Naturally the crunch point comes at the lower end of the professional game, where clubs are struggling to make ends meet and to clear debts. If they are in a position of hiring several untested migrant players every year on one-year deals, most of whom do not end up being good investments, then it might be unreasonable to expect these clubs to pay for translation/interpreting services, based on their precarious financial position and the expected limited gains from signing these sorts of players. Nevertheless, that poorer clubs lack the capacity to provide such services once again would not necessarily absolve them of moral blame for taking advantage of this weakness or exploiting the player (e.g. violating the player’s autonomy), if indeed that is what they have done. The morally right thing to do under such circumstances would be to call in other organisations and institutions such as the FA or the PFA to provide the services. Where this is impossible or impractical, and there is no other option, poorer clubs might simply have to refrain from attempting to sign players whom they have reason to believe are unable to comprehend the negotiations and read the contracts and are not receiving adequate translation/interpreting services from other parties. For wealthier clubs, by contrast, their responsibility would be to provide translation/interpreting services should the player’s representatives fail to do so.
6 Player representatives as unqualified interpreters and the ethical principles of interpreter codes of practice
That it appears to be common practice for the player’s representative to play the role of an ad hoc unqualified interpreter in negotiations and contract signing—in the absence of a qualified interpreter—shows that the language industry, and the translation and interpreting discipline, has not yet managed to educate users in the football industry of the value of professional interpreting. This is also the case in a whole host of other professional domains because interpreting is not viewed by society as a professional skill in the way medicine or law, for example, is. Interpreting is generally associated with an innate ability to speak a language rather than with a qualification that requires education and training, and adherence to professional codes of conduct. This leads to a widespread misapprehension that someone who can speak a language can translate and interpret.52 Consequently, the use of unqualified ad hoc interpreters is increasingly common to meet the rising needs of multilingual societies, in the football industry53 as elsewhere.54
Interpreter codes of practice exist in contexts where the majority of professional interpreting has traditionally been undertaken, namely conference interpreting (simultaneous interpreting at, for example, the UN or NATO) and community interpreting (dialogue interpreting in healthcare and police settings, for example). These codes of practice generally contain the following ethical principles: professional competence and integrity which are standard principles for all professions; confidentiality; neutrality/impartiality; and fidelity. All of these principles have been regularly challenged and debated by a wide range of interpreting practitioners and scholars, examining the gamut of contexts in which interpreters work.55 The most common theme in research into interpreter ethics is that of interpreters identifying a disjunction between ethical principles espoused in codes of practice and the realities of professional interpreters’ daily work and the expectations they are subject to, such disjunctions being greater in less structured events such as business negotiations than they are in highly regulated and codified settings such as in a court of law.56 Although the ‘interpreters’ we are interested in here are not professionals, similar gaps between ethical principles and practice are evident. Individuals playing the dual role of player representative and unqualified interpreter have no professional interpreting obligations to respect. Indeed, they are unlikely to have any knowledge of interpreter codes of conduct. Their clients can thus have no expectation that the person undertaking the interpreting is providing a professional service.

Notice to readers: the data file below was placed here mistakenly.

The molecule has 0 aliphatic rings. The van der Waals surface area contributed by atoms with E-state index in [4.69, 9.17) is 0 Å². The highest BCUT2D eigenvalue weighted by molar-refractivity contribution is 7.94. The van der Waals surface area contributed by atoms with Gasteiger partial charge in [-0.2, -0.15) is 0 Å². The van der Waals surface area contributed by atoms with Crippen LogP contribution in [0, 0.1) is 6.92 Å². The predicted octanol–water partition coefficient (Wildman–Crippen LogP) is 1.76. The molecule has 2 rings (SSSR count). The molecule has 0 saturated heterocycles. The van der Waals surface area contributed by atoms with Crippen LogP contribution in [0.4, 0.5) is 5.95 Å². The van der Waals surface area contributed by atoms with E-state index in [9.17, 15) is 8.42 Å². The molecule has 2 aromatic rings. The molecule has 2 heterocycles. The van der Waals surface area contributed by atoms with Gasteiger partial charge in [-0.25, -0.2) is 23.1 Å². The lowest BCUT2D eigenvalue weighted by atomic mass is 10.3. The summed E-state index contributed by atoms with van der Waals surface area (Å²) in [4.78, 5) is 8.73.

Professional competence means an interpreter being committed to high standards of performance, and ensuring s/he has the appropriate skills and knowledge for the interpreting task. The consequence of a non-professional adopting the interpreting role in the contexts we are exploring can be that his/her proficiency in English as a foreign language and his/her proficiency in interpreting can vary greatly. We also note, for example, accounts of negotiations proceeding using Google translate,57 a tool that can be effective for simple non-technical stretches of language, but is distinctly limited when dealing with the complex technical language typically found in contracts.
We will look at integrity and neutrality/impartiality together. Integrity includes honesty, such as ‘avoiding or declaring conflicts of interest, and deriving no personal gain from information obtained in the exercise of the profession’.58 There is no doubt that individuals adopting the dual role of player representative and unqualified interpreter have a conflict of interest in their interpreting work and so their integrity as interpreters can be questioned, as indeed can their neutrality/impartiality. Impartiality as a professional stance to be adopted by interpreters denies interpreters agency and visibility and is challenged by a wide range of scholars who demonstrate that there are many circumstances, in many contexts, where interpreters cannot be impartial and/or invisible, where they need to employ clarifying, cultural brokering, or even advocating strategies to counter power imbalances.59 It is interesting to note professional business interpreter Karansiou’s observation that ‘in high-level business interpreting negotiations there are usually two interpreters representing the interests of each side’.60 In other words, when the stakes are high, both parties ensure they have a professional linguist mediating on their side to counter the risk of a lack of neutrality in the interpreting—a risk that is to be expected.